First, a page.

Wake Up to Coffee’s Impact on Rural Livelihoods

October 1, 2015
USADF Maria Bedabazingwa found hope after tragedy in Rwanda when she joined a local coffee farmers association.

Can’t function without your morning cup o’ joe? 

If so, you’re like a lot of us. Yet most of us rarely consider what it takes to get those coffee beans into our cup, and how many lives they touched along the way. 

Coffee is more than a popular drink for one-third of the world’s consumers. It’s also a key source of income for some 25 million low-income farm families and their communities in Central America, East Africa and elsewhere around the globe.

So on this first-ever International Coffee Day, it’s a great moment to “wake up” to the impact we can have by helping ensure that what goes into our cup was grown, processed and marketed in a way that:

  • Brings maximum benefit to these rural farmers and communities
  • Will be sustainable in the long run
  • Minimizes environmental harm

At Feed the Future, we do this by helping smallholder coffee producers in Africa, Asia and Central America improve their productivity and incomes to sustainably reduce poverty in their communities. Through its leadership of the Feed the Future initiative, the U.S. Agency for International Development (USAID) helps coffee farmers improve their capacity to produce and process high-quality coffee, expand their sales and get a fair price, and reduce their vulnerability to pests, plant diseases and changing weather patterns.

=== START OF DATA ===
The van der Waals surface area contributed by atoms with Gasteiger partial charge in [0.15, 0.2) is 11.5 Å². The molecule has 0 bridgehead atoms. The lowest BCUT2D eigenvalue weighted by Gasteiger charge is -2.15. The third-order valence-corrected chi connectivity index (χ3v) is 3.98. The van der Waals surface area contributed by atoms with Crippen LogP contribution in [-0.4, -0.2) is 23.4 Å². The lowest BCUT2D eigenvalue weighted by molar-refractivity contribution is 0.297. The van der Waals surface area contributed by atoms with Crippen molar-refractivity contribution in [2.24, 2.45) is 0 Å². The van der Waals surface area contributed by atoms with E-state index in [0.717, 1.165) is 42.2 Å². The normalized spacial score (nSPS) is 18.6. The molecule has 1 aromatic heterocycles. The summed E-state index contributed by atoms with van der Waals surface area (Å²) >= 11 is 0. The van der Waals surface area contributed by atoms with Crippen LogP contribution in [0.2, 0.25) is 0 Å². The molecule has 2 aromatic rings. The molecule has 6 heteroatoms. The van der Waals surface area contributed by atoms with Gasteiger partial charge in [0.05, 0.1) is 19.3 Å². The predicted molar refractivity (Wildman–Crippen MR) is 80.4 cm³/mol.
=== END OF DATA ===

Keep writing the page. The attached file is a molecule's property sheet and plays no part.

USAID also develops strategic alliances with the coffee industry to identify and fund projects where critical development needs overlap with business interests. Companies like Starbucks, Keurig Green Mountain, Smucker’s and others know it’s in their best interest to help ensure sustainable supplies of high quality coffee into the future—and that means helping farmers stay in business. By working with companies, farmer associations, non-profit organizations and others, development agencies like USAID can maximize their impact, reduce poverty and help smallholder farmers feed their families. 

So when you’re savoring that next cup, consider how we can all help do the right thing—for the farm family that produced the beans, for the laborers and agricultural cooperatives that picked and processed them, and for our planet.

It starts with getting educated on the topic. So take some time today to learn (and share!) more about the smallholder farmers who produce the coffee we drink: